The most impressive space on the revised Cadenza is the interior. This is a well thought out interior, with quality materials and even higher levels of craftsmanship. Instrument panels flow into the dashboard, which flows into the door and side panels. There is stitching everywhere, which is actually needle and thread. Soft leather covered all the surfaces my arms touched. Nappa leather is available with quilted seat bolsters accented by diamond-shaped stitching, giving this Kia a uniquely dressy appearance. There is a dark brown interior color new for 2017 making four choices for interior color combinations. Like the outgoing model, the White Package remains an option, but it has been upgraded with a new black wood trim finished with a pearlescent sheen.
Kia even redesigned the heating elements used for the seat warmers to more evenly distribute warmth and utilize a smart control system to automatically lower the heater operating mode after a certain period of time. Seriously? OK, Kia engineers might need more hobbies.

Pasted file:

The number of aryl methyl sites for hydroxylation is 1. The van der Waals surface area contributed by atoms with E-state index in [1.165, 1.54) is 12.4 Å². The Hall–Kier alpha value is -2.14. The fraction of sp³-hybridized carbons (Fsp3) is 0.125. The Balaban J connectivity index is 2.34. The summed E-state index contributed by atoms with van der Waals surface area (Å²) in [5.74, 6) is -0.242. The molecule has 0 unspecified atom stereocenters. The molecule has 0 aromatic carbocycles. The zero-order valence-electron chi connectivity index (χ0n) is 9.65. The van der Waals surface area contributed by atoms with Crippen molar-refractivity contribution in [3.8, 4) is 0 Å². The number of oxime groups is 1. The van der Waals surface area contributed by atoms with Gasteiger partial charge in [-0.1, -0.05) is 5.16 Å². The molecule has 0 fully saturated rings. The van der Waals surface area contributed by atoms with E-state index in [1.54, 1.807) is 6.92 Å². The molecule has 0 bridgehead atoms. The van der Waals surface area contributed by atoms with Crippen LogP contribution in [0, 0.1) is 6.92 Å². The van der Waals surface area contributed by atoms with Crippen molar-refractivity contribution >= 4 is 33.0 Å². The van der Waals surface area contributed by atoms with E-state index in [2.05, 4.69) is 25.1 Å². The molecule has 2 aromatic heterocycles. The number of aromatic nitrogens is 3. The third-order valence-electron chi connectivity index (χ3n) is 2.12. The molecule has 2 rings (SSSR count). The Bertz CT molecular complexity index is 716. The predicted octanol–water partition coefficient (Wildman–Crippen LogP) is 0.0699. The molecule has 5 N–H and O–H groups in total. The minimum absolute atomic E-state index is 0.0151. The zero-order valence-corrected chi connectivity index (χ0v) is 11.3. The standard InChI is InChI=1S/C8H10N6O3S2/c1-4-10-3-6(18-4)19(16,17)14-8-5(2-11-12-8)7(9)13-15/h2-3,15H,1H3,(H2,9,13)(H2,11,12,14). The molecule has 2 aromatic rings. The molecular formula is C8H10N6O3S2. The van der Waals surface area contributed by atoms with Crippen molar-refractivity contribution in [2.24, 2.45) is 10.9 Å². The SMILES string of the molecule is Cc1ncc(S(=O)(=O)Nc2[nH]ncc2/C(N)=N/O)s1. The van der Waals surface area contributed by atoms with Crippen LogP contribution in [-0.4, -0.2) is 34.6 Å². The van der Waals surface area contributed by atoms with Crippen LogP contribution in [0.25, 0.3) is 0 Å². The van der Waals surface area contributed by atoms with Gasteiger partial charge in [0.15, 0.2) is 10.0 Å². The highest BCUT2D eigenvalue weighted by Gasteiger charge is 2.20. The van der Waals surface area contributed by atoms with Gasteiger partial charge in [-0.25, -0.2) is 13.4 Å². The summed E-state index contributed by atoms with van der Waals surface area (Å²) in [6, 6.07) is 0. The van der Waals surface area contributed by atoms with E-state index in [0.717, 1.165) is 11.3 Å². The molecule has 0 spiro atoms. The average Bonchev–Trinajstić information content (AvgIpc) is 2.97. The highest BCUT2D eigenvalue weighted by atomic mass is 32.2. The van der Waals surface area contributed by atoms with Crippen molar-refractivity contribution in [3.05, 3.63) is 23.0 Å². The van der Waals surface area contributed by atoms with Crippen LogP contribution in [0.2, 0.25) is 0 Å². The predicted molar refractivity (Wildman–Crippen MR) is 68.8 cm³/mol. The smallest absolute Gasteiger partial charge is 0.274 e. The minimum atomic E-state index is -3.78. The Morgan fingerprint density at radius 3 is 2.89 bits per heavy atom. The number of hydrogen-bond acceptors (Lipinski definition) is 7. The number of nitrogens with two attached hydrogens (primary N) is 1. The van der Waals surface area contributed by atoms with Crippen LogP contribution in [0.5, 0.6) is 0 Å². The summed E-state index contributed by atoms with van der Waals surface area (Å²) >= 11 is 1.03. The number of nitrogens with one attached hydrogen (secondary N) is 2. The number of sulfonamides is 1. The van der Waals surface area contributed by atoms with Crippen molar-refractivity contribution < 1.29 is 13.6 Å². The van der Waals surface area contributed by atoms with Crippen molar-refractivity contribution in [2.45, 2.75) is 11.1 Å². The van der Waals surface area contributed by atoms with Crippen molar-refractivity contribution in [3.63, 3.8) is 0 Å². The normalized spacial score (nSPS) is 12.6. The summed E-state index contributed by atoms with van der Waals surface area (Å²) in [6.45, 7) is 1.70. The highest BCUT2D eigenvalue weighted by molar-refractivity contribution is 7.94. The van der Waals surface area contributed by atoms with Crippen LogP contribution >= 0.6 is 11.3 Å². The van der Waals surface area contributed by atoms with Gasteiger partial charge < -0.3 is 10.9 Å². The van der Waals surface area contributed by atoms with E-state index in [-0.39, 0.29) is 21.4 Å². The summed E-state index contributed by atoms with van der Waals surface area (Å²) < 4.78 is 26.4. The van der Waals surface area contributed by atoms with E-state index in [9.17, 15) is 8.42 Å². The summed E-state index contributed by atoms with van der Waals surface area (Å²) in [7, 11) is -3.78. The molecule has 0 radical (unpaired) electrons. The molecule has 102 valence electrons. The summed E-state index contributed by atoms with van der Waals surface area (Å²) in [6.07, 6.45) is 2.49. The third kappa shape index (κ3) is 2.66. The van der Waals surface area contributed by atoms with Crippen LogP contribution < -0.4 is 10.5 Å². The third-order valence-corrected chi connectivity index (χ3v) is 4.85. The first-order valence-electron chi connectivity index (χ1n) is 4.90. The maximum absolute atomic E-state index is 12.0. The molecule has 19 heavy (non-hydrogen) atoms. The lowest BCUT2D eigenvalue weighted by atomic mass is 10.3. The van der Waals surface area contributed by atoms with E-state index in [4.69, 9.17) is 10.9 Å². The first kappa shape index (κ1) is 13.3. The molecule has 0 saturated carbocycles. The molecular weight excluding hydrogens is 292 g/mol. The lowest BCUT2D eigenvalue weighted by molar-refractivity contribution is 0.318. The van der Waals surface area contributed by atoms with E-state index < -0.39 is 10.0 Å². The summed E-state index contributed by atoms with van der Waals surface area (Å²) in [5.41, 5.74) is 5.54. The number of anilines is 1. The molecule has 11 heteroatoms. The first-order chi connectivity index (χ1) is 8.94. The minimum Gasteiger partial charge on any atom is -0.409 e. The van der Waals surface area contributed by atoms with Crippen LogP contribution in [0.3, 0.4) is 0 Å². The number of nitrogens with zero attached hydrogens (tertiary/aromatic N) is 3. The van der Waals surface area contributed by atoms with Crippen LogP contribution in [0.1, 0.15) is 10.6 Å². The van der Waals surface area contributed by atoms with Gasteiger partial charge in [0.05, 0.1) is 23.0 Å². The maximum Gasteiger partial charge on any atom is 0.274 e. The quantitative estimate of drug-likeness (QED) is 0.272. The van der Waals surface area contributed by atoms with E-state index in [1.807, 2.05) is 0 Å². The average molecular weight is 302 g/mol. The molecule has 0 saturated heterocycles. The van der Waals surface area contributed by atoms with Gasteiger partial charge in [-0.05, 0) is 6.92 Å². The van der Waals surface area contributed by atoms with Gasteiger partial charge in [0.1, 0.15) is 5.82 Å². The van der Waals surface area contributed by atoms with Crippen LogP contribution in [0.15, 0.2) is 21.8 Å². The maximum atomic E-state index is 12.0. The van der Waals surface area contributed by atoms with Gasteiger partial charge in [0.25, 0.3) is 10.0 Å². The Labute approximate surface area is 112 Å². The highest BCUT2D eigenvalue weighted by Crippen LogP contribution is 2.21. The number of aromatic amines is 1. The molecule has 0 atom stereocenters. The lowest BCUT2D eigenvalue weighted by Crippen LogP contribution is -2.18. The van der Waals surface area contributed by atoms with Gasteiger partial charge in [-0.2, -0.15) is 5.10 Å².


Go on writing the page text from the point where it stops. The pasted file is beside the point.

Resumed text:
I enjoyed the smooth and accurate Advanced Smart Cruise Control with stop-and-go capabilities. In heavy traffic, this is a nice feature which made 4 hours of Los Angeles congestion in the rain easier and safer. Other safety features include Forward Collision Warning and Autonomous Emergency Braking, Lane Departure Warning, and Blind Spot Detection systems. Kia uses sensors to address the car drifting toward an adjacent vehicle by automatically braking the opposite side front wheel to help maintain the vehicle’s intended course. This non-inferring safety system does not take over the steering like the Hyundai Genesis lane departure system and assists the driver instead of becoming the driver. It can also be deactivated with the push of a button.